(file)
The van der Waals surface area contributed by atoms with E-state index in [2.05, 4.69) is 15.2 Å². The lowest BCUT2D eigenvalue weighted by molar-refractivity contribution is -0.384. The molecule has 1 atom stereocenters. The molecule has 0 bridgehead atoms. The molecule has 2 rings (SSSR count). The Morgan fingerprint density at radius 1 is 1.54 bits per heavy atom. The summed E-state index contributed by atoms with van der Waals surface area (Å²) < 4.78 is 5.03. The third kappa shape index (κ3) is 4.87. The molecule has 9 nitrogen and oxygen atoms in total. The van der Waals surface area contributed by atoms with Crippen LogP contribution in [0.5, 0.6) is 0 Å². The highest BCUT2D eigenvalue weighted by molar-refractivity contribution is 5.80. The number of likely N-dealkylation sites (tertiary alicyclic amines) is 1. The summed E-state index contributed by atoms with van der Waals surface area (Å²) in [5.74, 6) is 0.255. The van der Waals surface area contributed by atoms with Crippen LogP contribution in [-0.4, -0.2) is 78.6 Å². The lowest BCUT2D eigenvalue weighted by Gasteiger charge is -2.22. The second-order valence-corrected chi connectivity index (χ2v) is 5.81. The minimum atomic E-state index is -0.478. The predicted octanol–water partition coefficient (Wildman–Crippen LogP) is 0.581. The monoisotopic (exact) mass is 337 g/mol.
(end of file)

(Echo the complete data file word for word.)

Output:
The van der Waals surface area contributed by atoms with E-state index in [2.05, 4.69) is 15.2 Å². The lowest BCUT2D eigenvalue weighted by molar-refractivity contribution is -0.384. The molecule has 1 atom stereocenters. The molecule has 0 bridgehead atoms. The molecule has 2 rings (SSSR count). The Morgan fingerprint density at radius 1 is 1.54 bits per heavy atom. The summed E-state index contributed by atoms with van der Waals surface area (Å²) < 4.78 is 5.03. The third kappa shape index (κ3) is 4.87. The molecule has 9 nitrogen and oxygen atoms in total. The van der Waals surface area contributed by atoms with Crippen LogP contribution in [0.5, 0.6) is 0 Å². The highest BCUT2D eigenvalue weighted by molar-refractivity contribution is 5.80. The number of likely N-dealkylation sites (tertiary alicyclic amines) is 1. The summed E-state index contributed by atoms with van der Waals surface area (Å²) in [5.74, 6) is 0.255. The van der Waals surface area contributed by atoms with Crippen LogP contribution in [-0.4, -0.2) is 78.6 Å². The lowest BCUT2D eigenvalue weighted by Gasteiger charge is -2.22. The second-order valence-corrected chi connectivity index (χ2v) is 5.81. The minimum atomic E-state index is -0.478. The predicted octanol–water partition coefficient (Wildman–Crippen LogP) is 0.581. The monoisotopic (exact) mass is 337 g/mol.